Photos by Jaden Louie, unless otherwise noted.
Kristi Louie and her kids, along with a number of dedicated volunteers, can unarguably teach Knott’s Berry Farm something about quality, wholesome family activity, if not entertainment.
Late one night in early August, Louie and her family were leaving the theme park, referred to on its history timeline as the place for “quality, wholesome family entertainment,” when Louie noticed cats of “various sizes, ages, breeds and temperament” scavenging the trash cans for food. The parking lot, she said, was teeming with cats and young kittens. Her last activity for the evening was to set down plates of dry cat food. Hunger overcame the felines’ fear of humans, and Louie felt pity for their little bodies, all skin and bones.
“It’s what I do,” she said, referring to her family’s act of kindness. “It’s in my blood. I couldn’t turn a blind eye to a cat or a dog or a chicken or a child.”
Louie and one of her daughters are feeders for community cat colonies (groups of stray, feral and abandoned cats) in her home city of Long Beach. She helps maintain the one located on the Long Beach City College grounds and was one of the advocates who spoke up nearly two years ago for continuing its existence at the school. The cats in the colony are healthy and doing fine; she happily noted that the school’s Woodshop class has made an awning to shelter the feeding station from the outside elements.
No such amenities for the Knott’s Berry Farm cats. “Imagine slinking bodies walking out from the shadows toward the trash cans, the picnic tables, and toward any bags of chips or wrappers left on the grounds—to eat,” Louie said.
Louie and her daughters noticed that some of the cats had been ear-tipped. A tipped left ear is the universal sign of a fixed community cat; a small corner of a feral cat’s left ear is removed when the animal is under anesthesia when it’s being altered. The ears led her to believe that there had been a maintained feral colony at one time but that it had been discontinued. She has yet to find out any further information about it.
Cat with tipped left ear. Photo courtesy of Stray Cat Alliance
Louie reached out to Orange County cat-rescue organization Cats in Tow, and Christine Lee, one of their volunteers, met up with Louie to inspect the area and discuss trap/neuter/release (TNR). TNR is a practice that involves humanely trapping cats and taking them to a veterinarian to be examined, neutered and vaccinated. Kittens and cats that are friendly and likely abandoned by owners are then put up for adoption; cats deemed feral are ear-tipped and released back to the colony where they will be fed, given flea medication and vaccinated until each cat dies a natural death (Visit Stray Cat Alliance for more detailed information about TNR). There will be no further prolific breeding of kittens, particularly since the feeders keep an eye out for newcomers, and the colony will eventually die out if no other cats are abandoned or wander there.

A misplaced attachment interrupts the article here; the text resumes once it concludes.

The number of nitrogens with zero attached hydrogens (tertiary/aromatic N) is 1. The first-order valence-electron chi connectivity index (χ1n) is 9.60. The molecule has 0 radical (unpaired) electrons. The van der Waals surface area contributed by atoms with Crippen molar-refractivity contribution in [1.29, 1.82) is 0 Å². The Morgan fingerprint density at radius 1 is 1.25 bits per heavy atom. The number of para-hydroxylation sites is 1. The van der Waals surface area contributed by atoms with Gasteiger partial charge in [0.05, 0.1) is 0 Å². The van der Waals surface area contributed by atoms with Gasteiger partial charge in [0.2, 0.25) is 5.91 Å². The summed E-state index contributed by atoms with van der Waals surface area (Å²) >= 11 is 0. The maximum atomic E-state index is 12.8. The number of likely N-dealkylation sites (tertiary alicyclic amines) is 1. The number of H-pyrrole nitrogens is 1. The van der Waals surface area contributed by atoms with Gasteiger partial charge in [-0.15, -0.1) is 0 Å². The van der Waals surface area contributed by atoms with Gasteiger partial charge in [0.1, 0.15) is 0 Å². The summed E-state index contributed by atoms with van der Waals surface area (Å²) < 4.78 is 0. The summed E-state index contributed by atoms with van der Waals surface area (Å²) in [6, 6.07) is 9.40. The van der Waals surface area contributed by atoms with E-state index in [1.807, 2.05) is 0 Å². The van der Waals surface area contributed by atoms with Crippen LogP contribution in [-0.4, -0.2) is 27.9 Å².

“We came across a security guy Tuesday evening roughly around 10:00PM,” Lee said. “He told us that a TNR program is being enforced at Knott’s Berry Farm, that there are feeding stations inside and outside the park on the grounds.” The employee showed them an enclosed telephone tower near the parking lot, which is owned by Ericsson Communications. He said there was a feeding station beyond the locked gate and that it was visible through the door on the left side. However, there was no feeding station to be seen; what Louie and Lee did see (and smell) were cigarette butts, assorted detritus and cat waste.
“The entire area was a litter box,” Lee said.
The security guard could give no further information about TNR at Knott’s other than that he heard that a program existed. He couldn’t provide any information about where traps were placed inside the park or how many cats had been trapped. He also said that there was an adoption program but it was open only to Knott’s Berry Farm employees.
During further visits, Lee and Louie estimated 60 to 100 cats roaming in the park and its surrounding areas. They determined roughly six sites outside the park with anywhere from one dozen to two dozen cats at each site and one dozen to three dozen in each specific “land” inside the park. As with their first visit, they found no evidence of feeding stations or any other signs that a TNR program was in practice. Speaking to park employees yielded no concrete knowledge—some said that they thought that something was being done, and others said that they had been instructed not to feed the cats. Louie and Lee distributed their cards to a number of employees, but any responses were likewise inconsistent and inconclusive.
“We talked to employees—up to 50 of them in upper and lower management—and we couldn’t get a straight answer from anyone,” Lee said. Messages posted on Facebook regarding the program, she said, were deleted.
Emails and calls to the park requesting details about the program went unanswered save for the following message from Knott’s public relations department:
“Knott’s Berry Farm has implemented a program that humanely and effectively manages the onsite feral cat population. The program consists of basic actions including feeding the cats on a daily basis and a specialized TNR program that provides the cats with expert veterinary care from Dr. Michael Garcia, D.V.M at the Habra-Linda Animal Hospital, Inc. Knott’s kindly asks our friends in the community to refrain from feeding our local cat population as it dilutes the effectiveness of the program. We are proud of the efforts made here at Knott’s to foster a healthy, safe and humane environment that is beneficial to our guests, employees and our feral cat population.”
Requests by Louie and Lee as well as from the Long Beach Post for further details or access to the park to watch the program in action also received no response. A call to La Habra-Linda Animal Hospital gave a response that the TNR program is “extremely confidential” and that Knott’s Berry Farm’s public relations should be contacted for anything specific. Further outreach to the public relations department was futile. Lee also said that attempts by NBC4 News to gain interviews or filming of the project were also stonewalled.